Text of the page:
WASHINGTON – Vice Ranking Member of the House Education and the Workforce Committee, Congresswoman Jahana Hayes (CT-05), Congressman Ruben Gallego (AZ-03), Congresswoman Alma Adams (NC-12), and Congresswoman Chrissy Houlahan (PA-06) reintroduced the Teacher Diversity and Retention Act, to invest in and expand the teacher workforce in Connecticut and across the country. 

The Teacher Diversity and Retention Act would authorize two grant programs to fortify teacher recruitment and training programs. The first would provide an infusion of funds for teacher training programs at Historically Black Colleges and Universities (HBCUs), Hispanic Serving Institutions (HSIs), and other Minority Serving Institutions (MSIs). The second would expand teacher preparation programs that provide dual certification in special education, social and emotional learning competencies, and behavior management so that teaching candidates are better prepared to meet the needs of all students. 

“While the student population continues to become more diverse, educator ranks are drastically falling behind. At a time of unprecedented teaching shortages, it is essential that schools have the ability to recruit and retain educators who reflect the communities and students they serve,” said Congresswoman Hayes (CT-05). “Teachers of color are critical in closing the achievement gap for students. This legislation aims to fortify the educator pipeline and position students for long-term success. I thank my colleagues Rep. Gallego, Adams, and Houlahan, for their leadership and I look forward to working together to strengthen our educator workforce.”

“Too many Arizona students are in over-crowded classrooms or are being taught by teachers who aren’t fully qualified. We must address this teacher shortage for our kids’ future and our state’s economic future,” said Congressman Ruben Gallego (AZ-03). “I’m proud to reintroduce this bill that will support teacher training programs at Arizona’s public universities and schools like Diné College. By training teachers right here in Arizona, we can help ensure our teachers can understand and meet the unique needs of Arizona students.”

“Half of Black public school teachers in our classrooms graduated from a Historically Black College or University,” said Congresswoman Alma Adams (NC-12), founder and co-chair of the Congressional Bipartisan HBCU Caucus. “HBCUs, Hispanic Serving Institutions (HSIs), and other Minority Serving Institutions (MSIs) are essential partners for increasing the diversity of classroom faculty. I’m proud to introduce the Teacher Diversity and Retention Act with my colleagues so we can empower these institutions to train the next generation of public school teachers.”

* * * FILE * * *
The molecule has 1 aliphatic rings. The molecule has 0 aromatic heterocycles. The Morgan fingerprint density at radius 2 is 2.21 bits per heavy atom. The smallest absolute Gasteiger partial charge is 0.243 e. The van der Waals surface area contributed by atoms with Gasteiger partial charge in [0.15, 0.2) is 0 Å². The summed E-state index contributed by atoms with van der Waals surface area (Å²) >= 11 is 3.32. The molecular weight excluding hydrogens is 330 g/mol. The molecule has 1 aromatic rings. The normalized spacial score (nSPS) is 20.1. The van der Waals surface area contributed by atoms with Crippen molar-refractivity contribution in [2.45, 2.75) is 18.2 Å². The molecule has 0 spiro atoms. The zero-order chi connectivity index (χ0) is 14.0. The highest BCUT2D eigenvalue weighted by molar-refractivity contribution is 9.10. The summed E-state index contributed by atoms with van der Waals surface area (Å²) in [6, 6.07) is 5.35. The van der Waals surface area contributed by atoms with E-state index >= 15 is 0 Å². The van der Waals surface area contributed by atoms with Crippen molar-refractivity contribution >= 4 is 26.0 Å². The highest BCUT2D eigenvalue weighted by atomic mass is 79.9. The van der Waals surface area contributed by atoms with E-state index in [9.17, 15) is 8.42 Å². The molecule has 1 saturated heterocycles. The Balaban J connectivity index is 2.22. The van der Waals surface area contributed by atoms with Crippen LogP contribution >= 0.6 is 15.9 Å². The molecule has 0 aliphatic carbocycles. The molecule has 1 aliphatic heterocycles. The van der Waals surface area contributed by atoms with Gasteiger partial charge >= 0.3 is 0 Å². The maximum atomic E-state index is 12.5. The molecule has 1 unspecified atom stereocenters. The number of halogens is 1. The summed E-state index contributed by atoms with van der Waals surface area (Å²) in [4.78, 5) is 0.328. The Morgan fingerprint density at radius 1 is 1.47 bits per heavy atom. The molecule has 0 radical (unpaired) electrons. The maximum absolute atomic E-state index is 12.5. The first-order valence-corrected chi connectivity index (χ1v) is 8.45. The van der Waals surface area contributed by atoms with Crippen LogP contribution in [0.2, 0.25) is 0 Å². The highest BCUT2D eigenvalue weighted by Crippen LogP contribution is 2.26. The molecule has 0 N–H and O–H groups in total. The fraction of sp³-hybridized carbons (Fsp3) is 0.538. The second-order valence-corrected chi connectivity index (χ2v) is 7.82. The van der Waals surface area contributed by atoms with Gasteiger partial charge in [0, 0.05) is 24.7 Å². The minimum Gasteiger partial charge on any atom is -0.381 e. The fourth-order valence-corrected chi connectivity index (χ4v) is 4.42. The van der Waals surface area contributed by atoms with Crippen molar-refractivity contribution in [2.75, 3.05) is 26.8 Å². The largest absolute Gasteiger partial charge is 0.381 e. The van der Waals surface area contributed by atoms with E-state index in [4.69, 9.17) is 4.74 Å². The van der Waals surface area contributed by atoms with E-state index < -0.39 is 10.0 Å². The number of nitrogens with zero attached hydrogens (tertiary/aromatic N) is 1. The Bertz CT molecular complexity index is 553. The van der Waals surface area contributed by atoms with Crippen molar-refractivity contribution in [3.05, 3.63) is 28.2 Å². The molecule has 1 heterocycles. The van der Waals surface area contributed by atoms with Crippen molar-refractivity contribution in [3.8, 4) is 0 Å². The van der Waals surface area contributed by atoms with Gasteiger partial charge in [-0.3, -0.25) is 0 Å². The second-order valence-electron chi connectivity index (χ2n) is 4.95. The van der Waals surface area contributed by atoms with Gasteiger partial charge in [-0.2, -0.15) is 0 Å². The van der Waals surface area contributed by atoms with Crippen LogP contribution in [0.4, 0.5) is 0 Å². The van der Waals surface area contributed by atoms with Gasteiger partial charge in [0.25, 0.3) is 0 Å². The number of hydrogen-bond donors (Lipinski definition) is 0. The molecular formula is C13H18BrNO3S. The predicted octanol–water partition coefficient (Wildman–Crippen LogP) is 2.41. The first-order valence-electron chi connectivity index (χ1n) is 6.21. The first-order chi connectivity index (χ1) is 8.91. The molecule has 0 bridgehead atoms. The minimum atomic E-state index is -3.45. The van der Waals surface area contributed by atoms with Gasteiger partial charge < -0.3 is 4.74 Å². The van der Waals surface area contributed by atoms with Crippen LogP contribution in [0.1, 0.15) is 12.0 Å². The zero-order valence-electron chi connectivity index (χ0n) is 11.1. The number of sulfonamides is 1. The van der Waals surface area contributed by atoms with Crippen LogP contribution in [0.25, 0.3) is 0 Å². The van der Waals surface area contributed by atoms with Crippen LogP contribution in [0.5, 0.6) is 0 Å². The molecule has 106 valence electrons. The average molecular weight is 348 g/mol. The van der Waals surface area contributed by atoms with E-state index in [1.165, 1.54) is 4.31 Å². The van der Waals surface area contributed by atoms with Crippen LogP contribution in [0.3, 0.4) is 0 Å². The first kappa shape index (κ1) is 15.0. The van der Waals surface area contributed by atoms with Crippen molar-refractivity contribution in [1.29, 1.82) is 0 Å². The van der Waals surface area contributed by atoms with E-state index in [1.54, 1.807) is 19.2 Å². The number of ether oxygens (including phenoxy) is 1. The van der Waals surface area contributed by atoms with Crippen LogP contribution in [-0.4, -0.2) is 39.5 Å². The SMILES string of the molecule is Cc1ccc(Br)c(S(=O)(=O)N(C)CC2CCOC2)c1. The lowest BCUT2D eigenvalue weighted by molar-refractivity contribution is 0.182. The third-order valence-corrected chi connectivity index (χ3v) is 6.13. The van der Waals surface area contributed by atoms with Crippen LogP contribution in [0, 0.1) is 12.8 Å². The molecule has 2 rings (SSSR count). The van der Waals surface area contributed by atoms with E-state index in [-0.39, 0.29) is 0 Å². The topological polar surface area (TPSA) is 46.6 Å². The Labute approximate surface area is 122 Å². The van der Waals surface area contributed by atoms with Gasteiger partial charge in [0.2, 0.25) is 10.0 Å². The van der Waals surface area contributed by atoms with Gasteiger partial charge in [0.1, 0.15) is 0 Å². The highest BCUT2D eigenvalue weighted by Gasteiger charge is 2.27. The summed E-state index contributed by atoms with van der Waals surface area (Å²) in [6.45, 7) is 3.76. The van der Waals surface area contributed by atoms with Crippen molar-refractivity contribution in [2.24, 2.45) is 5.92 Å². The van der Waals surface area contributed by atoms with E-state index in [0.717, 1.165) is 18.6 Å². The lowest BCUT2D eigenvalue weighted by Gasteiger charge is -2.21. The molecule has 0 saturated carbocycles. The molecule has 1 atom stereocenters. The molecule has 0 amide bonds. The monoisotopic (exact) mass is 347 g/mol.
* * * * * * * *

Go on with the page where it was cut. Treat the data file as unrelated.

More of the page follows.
“Before I was elected to Congress, I proudly served in Teach for America as a chemistry teacher in North Philadelphia,” said Congresswoman Chrissy Houlahan (PA-06). “As much as I loved my students and was inspired by my work, I was frequently disappointed in the lack of diversity among my fellow instructors and, subsequently, the lack of diverse role models for my students. As we know, you can’t be what you can’t see. The Teacher Diversity and Retention Act seeks to ensure that our educators are as richly diverse as our communities and country, and I am honored to help reintroduce it.”

The members first introduced this legislation in the 117th Congress.

In the 118th Congress, the Congresswoman has introduced legislation to expand access to free school meals, address school shootings, fight food insecurity for college students, and strengthen environmental education. Additionally, she delivered $8.8 million in Infrastructure Investment and Jobs Act funding for 28 zero-emission buses in Connecticut. This legislation builds on the efforts of Congresswoman Hayes to ensure students and educators are set up for success when they enter the classroom.

Full text of the legislation can be found here.